summaries
Informational paragraphs should have topic sentences
Sentences must be concise and logical

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Readability. . . . contd.
Technical terms should be defined and acronyms should
be used sparingly
Clauses, phrases and modifiers should be used prudently
Words must be used correctly and precisely
Visual aids(i.e., graphs and charts) should assist easy
comprehension

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Persuasiveness
Audit reports, should convince readers that the conclusions
presented are valid and acceptable and persuade them to
act on the recommendations

Reports should present conclusions for readers so that


readers are not left to draw their own conclusions.

Conclusions presented must be drawn logically from the


facts presented.

Recommendations must be clear and specific, easy to


implement and follow, and achievable.
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Basic Considerations in Writing
Effective Management Report
Know the client and understand its business;

Identify the audience and tailor the report;

Obtain client input and keep client informed;

Identify the most effective way to deliver the report

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To write effective, attention-getting opening,
consider the following techniques:
State your audit conclusion directly
Write concretely and descriptively
Use terms your readers understand
Choose the information of greatest interest to your reader
Design your opening to guide the reader

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THOUGHT PATTERN
AUDITORS LOGIC READERS LOGIC
What I did What is your conclusion?

What I found What support do you have?

What my findings Why is this important?


mean
What should we do?

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State Your Audit Conclusion Directly
For example:

Commercial loan documentation is incomplete.


Twenty-five percent of the 100 files reviewed
were missing insurance documents, 18% were
lacking collateral information, and 12% did not
have all required signatures

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Write Concretely and Descriptively
Consider the following clich:

Some weaknesses exist in loan documentation

Loan documentation needs improvement

Account records are not properly controlled

Controls are not adequate over processing

The process is not functioning effectively

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Use Terms Your Readers Understand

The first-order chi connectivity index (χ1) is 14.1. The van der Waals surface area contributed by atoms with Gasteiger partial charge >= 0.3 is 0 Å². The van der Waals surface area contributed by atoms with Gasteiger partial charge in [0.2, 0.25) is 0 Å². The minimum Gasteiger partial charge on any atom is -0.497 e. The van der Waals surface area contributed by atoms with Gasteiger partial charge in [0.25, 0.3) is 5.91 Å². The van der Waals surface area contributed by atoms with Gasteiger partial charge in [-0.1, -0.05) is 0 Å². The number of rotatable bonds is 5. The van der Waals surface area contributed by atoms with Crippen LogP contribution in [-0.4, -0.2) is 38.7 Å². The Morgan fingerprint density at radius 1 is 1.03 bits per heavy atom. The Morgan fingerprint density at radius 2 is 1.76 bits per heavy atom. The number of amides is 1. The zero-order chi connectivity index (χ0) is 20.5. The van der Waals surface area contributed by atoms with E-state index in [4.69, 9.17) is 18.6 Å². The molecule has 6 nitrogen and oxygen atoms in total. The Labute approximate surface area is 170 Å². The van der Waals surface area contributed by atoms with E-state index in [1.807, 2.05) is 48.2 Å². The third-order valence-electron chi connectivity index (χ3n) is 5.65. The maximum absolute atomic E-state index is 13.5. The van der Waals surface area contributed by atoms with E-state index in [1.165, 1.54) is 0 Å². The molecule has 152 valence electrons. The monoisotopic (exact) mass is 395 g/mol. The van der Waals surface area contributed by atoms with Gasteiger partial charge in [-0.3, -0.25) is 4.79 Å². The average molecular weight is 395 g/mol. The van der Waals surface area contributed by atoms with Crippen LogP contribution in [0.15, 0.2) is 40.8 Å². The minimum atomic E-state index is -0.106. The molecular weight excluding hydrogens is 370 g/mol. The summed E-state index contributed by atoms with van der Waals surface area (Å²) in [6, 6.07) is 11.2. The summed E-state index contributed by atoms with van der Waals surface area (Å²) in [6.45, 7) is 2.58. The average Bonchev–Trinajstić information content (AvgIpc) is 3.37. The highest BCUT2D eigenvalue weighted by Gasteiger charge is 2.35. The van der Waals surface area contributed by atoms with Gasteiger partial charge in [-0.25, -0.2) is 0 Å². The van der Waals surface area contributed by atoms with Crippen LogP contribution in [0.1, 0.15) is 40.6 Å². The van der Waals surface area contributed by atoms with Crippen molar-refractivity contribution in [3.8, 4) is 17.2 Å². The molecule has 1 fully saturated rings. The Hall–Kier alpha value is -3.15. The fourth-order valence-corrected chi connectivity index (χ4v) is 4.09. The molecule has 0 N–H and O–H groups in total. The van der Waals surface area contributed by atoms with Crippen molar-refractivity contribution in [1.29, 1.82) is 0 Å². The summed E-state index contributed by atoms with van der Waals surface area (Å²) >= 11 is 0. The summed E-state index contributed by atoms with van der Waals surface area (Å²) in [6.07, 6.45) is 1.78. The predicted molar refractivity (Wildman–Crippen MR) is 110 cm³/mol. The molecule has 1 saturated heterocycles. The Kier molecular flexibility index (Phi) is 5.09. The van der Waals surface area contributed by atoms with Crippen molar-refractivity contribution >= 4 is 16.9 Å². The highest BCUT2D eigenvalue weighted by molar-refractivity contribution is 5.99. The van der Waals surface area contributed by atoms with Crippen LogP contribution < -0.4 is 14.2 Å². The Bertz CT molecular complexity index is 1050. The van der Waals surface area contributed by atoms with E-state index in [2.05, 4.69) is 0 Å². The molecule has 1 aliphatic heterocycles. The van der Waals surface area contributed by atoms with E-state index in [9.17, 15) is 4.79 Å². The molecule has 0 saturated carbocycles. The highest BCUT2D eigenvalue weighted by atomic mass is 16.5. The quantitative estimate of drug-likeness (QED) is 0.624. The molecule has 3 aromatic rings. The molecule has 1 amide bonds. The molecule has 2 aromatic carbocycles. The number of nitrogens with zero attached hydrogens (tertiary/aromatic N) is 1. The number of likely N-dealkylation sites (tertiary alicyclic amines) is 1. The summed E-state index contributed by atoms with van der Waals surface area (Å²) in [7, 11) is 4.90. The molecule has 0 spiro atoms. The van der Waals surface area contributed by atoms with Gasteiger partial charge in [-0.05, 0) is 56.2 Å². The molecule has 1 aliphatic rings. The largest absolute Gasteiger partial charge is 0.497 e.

Esoteric or excessively technical language will turn
readers away as quickly as cliches described earlier

When you need to use technical or possible unknown


terms in your comments, you must define them for the
reader

For example:

Form 1073 is not completed for all personnel


transfers.

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Choose the Information of Greatest
Interest to Your Reader
Varying your opening sentences to suit both the occasion
and the reader will make your reports more interesting and
more persuasive.

Your opening sentence may begin with:


Condition
Criteria
Cause
Effects of the situation
Recommendation

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Elements of Reportable Audit Findings

Criteria - What the operation is supposed to accomplish.

Condition - What the operation is actually accomplishing.

Cause - Why the deviation from the criteria occurred.

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Elements of Reportable Audit Findings

Effect - What is happening or could happen because


conditions do not meet criteria.

Conclusions - What needs to be corrected.

Recommendation - How correction must be made.

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Starting with Condition or Result
Advantages:
Describing the condition in the first sentence draws your
reader into the narrative.

Disadvantages:
Some auditors find this approach too blunt. If the condition presents a
problem, this opening line will almost always be written in a negative
tone.

Appropriate Uses:
Starting with the conclusion is the most versa-tile form of organization. It
is the approach most readers expect and prefer.

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Starting with Criteria
Advantages:
Describing the criteria in the first sentence overcomes the drawback of
beginning with the statement of a problem by using objective, factual
language.

Disadvantages:
There is seldom much exciting material in a policy or regulation, so this
opening may seem uninteresting. Some readers may think that the
writer is telling them what they already know.

Appropriate Use: